Ulmer emphasizes that those in the profession must…

Bibliography

Gonzales, L. (2005). A mission for the center for nursing advocacy. 3 pages. Nevada RN Foundation: Nevada Nurses Association

Nursing BC (2002). How to create community media coverage for nursing. 2 pages. Registered Nurses Association of British Columbia: ProQuest Information and Learning Company

Ulmer, B.C. (2000). The image of nursing. 4 pages. AORN Journal: Association of Operating Room Nurses, Inc.

Willging, P (2005). it's time to take the politics out of nursing home quality. 5 pages. Nursing Homes: Medquest Communications, LLC

Nursing Knowledge Patterns of Knowing in Nursing
Words: 839 Length: 3 Pages Document Type: Essay Paper #: 58863827
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Nursing Knowledge

Patterns of Knowing in Nursing

There is a great abundance of information available to us in the universe. Every second, we are bombarded with thousands if not millions of tiny facts arriving through the unbidden working of our sensory organs, each of which is quietly and usually subconsciously processed by the brain; active study engages other parts of our grey matter, and quickly creates a store of facts and associations; and ultimately all information is judged against the framework that is continuously being constructed from previous information. In addition to these different processes for analyzing, categorizing, and associating information, there are also different types of knowledge, several if not all of them working on subconscious and unconscious levels, that help to inform the way in which the world is perceived and responded to. These are both different subject areas and different ways of viewing the world and receiving…

References

Chinn, P. & Kramer, M. (2008). Integrated knowledge development in nursing. St. Louis: Mosby.

Lafferty, P. (1997). "Balancing the curriculum: promoting aesthetic knowledge in nursing.." Nurse education today 17(4), pp. 281-6.

Milligan, F. (1999). "Beyond the rhetoric of problem-based learning: emancipatory limits and links with andragogy." Nurse education today 19(7), pp. 548-55.

Nursing Mentor Scenario Introduction- Just as the
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Nursing Mentor Scenario

Introduction- Just as the theoretical and practical backgrounds of nursing have changed over the past several decades, so has the nursing education environment itself. . Students now entering the field are diverse in culture, educational background, and most especially age and experience. Traditional undergraduates coming directly from High School or Junior College often interact with more mature and experienced students. In addition, nursing instructors remain challenged to recognize different learning needs and styles, and respect that adaptive scenarios might be necessary to further the learning opportunities for many students. e thus see that the most effective way of teaching in the modern nursing classroom is to adjust one's pedagogical paradigm outward and to actively find new and innovative ways of reaching each student, rather than expecting each student to completely bend to the tried and true curriculum of previous generations (Young, L., Petson, B., eds., 2006). Too,…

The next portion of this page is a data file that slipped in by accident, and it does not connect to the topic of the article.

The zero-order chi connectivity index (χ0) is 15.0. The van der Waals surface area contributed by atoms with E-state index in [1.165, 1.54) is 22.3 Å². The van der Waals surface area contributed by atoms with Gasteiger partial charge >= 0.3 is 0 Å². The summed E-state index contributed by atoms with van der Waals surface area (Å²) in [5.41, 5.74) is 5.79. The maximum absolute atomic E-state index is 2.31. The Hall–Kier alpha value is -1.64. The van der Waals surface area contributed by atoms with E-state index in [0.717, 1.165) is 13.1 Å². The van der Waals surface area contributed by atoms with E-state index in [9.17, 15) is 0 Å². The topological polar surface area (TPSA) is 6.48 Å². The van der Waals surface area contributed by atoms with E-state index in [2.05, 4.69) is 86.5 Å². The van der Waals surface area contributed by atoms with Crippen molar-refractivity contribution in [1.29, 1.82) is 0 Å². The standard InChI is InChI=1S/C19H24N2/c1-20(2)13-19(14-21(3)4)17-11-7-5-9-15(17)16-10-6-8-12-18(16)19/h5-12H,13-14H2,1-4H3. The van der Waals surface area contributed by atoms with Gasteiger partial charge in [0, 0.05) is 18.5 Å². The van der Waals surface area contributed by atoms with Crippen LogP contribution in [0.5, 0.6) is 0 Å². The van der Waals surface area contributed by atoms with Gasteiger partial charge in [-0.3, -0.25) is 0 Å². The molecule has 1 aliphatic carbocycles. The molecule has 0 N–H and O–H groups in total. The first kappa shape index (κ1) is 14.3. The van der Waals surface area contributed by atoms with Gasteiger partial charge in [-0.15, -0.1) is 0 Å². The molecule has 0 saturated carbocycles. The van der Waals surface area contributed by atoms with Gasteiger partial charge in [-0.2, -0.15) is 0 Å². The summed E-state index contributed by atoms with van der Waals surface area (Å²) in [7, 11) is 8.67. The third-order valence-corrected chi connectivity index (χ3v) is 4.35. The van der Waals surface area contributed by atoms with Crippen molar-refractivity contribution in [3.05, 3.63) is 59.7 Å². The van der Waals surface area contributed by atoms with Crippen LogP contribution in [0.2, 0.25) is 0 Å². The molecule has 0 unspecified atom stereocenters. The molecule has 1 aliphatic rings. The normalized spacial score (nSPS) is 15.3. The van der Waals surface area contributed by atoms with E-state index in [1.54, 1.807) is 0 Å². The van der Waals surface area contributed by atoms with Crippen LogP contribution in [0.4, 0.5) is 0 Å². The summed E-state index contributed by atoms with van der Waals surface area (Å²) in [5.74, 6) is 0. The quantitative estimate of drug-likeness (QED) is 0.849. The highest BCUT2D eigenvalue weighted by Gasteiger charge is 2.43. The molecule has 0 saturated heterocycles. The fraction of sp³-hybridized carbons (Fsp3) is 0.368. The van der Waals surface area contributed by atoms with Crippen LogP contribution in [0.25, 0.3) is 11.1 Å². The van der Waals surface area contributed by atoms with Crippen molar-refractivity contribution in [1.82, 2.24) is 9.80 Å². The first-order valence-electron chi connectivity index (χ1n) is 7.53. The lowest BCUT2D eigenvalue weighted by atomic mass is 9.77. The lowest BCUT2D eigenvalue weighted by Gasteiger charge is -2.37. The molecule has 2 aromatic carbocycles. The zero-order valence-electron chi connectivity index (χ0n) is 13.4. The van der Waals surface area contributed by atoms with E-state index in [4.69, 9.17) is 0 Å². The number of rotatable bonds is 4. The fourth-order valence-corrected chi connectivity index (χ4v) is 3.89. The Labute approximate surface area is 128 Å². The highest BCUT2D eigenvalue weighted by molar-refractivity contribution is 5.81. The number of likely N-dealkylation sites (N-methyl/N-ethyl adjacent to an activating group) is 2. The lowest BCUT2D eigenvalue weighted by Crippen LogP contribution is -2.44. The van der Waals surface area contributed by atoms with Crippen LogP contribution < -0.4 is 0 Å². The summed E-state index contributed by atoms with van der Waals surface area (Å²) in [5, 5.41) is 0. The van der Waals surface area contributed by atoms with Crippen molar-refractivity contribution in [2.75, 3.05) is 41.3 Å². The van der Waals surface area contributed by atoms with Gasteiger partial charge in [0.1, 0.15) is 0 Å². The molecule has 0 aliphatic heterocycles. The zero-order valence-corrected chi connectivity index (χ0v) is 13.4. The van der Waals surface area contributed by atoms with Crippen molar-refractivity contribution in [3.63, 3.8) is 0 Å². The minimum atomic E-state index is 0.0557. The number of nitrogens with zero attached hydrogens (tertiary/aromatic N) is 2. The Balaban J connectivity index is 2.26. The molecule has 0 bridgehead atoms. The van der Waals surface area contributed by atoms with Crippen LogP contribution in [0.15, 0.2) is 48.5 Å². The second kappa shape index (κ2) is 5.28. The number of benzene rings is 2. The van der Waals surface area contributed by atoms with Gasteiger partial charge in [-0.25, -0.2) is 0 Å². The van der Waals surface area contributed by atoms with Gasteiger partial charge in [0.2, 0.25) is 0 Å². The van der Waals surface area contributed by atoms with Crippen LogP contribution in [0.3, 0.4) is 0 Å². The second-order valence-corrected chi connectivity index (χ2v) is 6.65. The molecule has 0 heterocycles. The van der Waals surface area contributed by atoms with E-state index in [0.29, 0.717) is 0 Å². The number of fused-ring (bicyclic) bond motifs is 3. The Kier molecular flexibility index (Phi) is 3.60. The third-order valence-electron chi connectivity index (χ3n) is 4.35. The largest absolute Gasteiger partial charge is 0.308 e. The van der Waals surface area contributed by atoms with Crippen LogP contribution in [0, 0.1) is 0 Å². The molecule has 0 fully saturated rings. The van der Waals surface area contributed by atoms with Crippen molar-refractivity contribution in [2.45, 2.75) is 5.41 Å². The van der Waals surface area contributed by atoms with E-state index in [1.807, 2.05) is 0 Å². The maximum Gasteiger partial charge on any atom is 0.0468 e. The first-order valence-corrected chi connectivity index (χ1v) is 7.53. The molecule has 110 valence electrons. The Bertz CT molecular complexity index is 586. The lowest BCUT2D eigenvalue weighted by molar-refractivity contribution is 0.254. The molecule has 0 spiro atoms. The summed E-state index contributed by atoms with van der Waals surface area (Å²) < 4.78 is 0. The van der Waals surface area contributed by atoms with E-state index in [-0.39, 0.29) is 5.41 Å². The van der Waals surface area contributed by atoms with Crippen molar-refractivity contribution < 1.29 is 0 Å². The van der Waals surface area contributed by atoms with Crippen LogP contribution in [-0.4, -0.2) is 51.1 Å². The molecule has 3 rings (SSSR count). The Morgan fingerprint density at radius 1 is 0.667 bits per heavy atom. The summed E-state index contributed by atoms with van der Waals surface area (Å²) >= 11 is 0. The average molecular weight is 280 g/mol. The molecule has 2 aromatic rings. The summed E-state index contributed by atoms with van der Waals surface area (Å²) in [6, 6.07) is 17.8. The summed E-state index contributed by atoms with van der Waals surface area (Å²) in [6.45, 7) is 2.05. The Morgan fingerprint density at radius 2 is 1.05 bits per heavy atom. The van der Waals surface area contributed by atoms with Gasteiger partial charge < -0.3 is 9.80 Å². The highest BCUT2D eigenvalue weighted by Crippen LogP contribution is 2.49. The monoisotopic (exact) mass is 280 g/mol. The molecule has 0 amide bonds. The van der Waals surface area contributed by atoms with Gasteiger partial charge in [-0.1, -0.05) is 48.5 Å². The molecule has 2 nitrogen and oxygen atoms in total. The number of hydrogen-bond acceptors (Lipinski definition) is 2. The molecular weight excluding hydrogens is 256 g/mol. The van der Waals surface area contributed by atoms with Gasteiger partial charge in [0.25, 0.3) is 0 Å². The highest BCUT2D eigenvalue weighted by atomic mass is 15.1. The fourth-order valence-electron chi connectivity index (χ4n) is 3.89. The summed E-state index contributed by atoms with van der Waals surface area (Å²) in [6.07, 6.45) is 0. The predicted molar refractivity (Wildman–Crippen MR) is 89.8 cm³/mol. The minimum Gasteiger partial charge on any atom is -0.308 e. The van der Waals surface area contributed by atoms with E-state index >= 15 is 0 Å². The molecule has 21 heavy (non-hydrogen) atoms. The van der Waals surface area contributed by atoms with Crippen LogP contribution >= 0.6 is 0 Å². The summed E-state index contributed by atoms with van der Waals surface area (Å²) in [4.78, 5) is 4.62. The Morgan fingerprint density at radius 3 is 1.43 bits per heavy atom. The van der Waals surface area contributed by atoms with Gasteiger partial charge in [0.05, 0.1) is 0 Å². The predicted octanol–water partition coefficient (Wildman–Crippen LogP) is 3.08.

Works Cited

Bradshaw, M., & Lowenstein, A. (Eds.). (2011). Innovative Teaching Strategies in Nursing and Related Health Professions. Sudbury, MA: Jones and Bartlett.

Bulman, C. And Schutz, S. (1998). Reflective Practices in nursing. Sudbury, MA: Jones

And Barlett Publishers.Epp, A., & Price, L. (2011). Designing Solutions Around Customer Network Identity Goals. Journal of Marketing, 75(1), 36-54.

Cramer, C., Davidhizar, R. (2008). Helping At-Risk Nursing Students Succeed on the National Council Licensure Examination-Registered Nurse. The Health Care Manager.27 (3): 269-76.

Nursing Is a Challenging Profession
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The nursing coursework I have taken so far focuses in particular on the second and fifth competencies, regarding information and technology. Courses like anatomy and physiology are fundamental information-gathering classes that provide a firm foundation for aspiring nurses. Thorough knowledge of the human body, its functions, and its diseases, plus knowledge of medicine are imparted through nursing classes. Furthermore, nursing instructors also demonstrate how technology plays a role in the profession. We use computers to access medical databases, for example. Therefore, the second and fifth competencies are related to one another. In addition to their use as information technology, computers also provide the backbone of almost all electronic medical equipment. Nursing courses also show how sophisticated machines such as CAT scans are implemented in hospitals.

I am particularly weak in particularly those competency areas that the nursing courses cover: information and technology. Regarding resource allocation, interpersonal skills, and systems understanding,…